In the past, when problems which seemed daunting confronted me, my approach was to avoid looking at them or tackling them. All the while, numbing fear would pound my head almost physically and I would cringe and watch, paralysed.
I reflected on Colin’s words for a very long time and I breathed slowly, deeply and calmly. I felt at peace knowing that I have arrived at a way of looking at problems squarely in the face without running away from them. I copy-pasted his words into a file containing my favourite quotations. To read them for anchoring the right thoughts and feelings if the need arose.
A little later in the morning, I received from one of my WhatsApp groups, the link to a Ted Talk by Muniba Mazari. Usually I ignore such videos, but this one titled Turning adversity into opportunity, I watched.
Muniba Mazari is a Pakistani young woman who had half her body paralyzed and the other half broken in several places following a car accident. After prolonged treatment, she was wheelchair bound. Instead of allowing the wheel chair to cage her in, she used it as a symbol to resurrect her life. She is now an accomplished artist, writer and even a TV hostess.
In the talk, she speaks at length about her wheelchair. How it helped her explore what she didn’t know existed in her. Wheelchair for her is not a symbol of weakness, but of strength and opportunities. There was moistness in my eyes as I watched the short video. I understood the power of the human spirit to challenge what seems impossible odds to come up triumphant.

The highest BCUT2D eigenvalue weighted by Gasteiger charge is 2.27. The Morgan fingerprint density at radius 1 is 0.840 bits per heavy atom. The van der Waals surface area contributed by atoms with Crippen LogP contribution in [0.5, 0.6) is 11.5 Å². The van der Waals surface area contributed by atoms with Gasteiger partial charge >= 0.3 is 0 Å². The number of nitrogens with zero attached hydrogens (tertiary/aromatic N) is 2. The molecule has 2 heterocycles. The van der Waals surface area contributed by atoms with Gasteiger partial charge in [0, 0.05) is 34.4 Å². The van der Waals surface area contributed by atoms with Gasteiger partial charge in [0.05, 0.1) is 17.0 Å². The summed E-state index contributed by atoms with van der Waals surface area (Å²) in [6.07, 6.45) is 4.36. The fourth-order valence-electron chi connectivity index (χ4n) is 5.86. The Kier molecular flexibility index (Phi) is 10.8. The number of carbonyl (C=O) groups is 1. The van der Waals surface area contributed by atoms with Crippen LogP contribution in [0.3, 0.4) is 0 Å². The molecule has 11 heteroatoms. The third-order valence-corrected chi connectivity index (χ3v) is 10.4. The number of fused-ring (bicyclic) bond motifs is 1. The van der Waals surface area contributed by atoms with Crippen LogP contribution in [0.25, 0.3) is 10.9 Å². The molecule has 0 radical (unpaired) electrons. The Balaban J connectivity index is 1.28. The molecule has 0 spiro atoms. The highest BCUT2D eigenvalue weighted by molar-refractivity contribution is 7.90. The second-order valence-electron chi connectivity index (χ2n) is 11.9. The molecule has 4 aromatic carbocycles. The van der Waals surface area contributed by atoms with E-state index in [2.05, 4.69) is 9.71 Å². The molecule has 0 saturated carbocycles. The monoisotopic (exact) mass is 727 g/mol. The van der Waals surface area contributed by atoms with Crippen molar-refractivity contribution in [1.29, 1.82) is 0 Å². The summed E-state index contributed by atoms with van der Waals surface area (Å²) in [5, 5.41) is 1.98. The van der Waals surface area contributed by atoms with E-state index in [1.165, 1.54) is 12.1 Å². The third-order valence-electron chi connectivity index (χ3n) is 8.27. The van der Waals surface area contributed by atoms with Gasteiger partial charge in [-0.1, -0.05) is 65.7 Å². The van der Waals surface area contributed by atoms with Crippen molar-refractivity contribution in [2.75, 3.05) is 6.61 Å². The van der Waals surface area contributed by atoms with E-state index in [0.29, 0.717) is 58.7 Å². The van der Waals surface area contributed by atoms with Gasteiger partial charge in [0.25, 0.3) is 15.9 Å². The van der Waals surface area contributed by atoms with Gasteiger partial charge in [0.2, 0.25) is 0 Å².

First, Colin’s insightful observations that gave me clarity and understanding. And then the story of Muniba Mazari. They reinforced the point – exploring challenges bravely with a sense of curiosity and never-say-die spirit change me for ever with solutions that defy my imagination. I am amazed how this Universe juxtaposes events and people to change the trajectory of my life.
That day, as I walked to the office in the morning, I felt at peace. Inside me there was silence. And I looked at the problems that begged for attention. I did things that seemed the right things to do to overcome them. The weight lifted. That day, till late in the evening, I was in that blessed state.
My behaviour patterns concerning how I approach problems have not changed. Only, now I have the certain understanding within me I have it within me to use the problems as a spring board.
At Service Square, there are new and good people to manage its divisions. I am so very blessed that they are really good at their job and as human beings.
The waves in my business seem fierce and forceful. This is the time to surf them along with the team. The very power of the waves can be captured to our advantage to move over the surface with deft tricks like born acrobats.
Two days after my hard look at fear, I went for my morning jog in Defense Colony. That day the same anxieties and fears slowed down my run. I half walked. On my return, someone whom I had never seen or paid attention to stopped his scooter to tell me he was seeing me walk for the first time. I just smiled at him, not knowing what to say.
I continued walking and once I was past his rear-view vision, I broke into a run.
I run for myself. And also for others who depend on me for their speed.
And I keep running into new days and new beginnings. And I caress the challenges the days bring.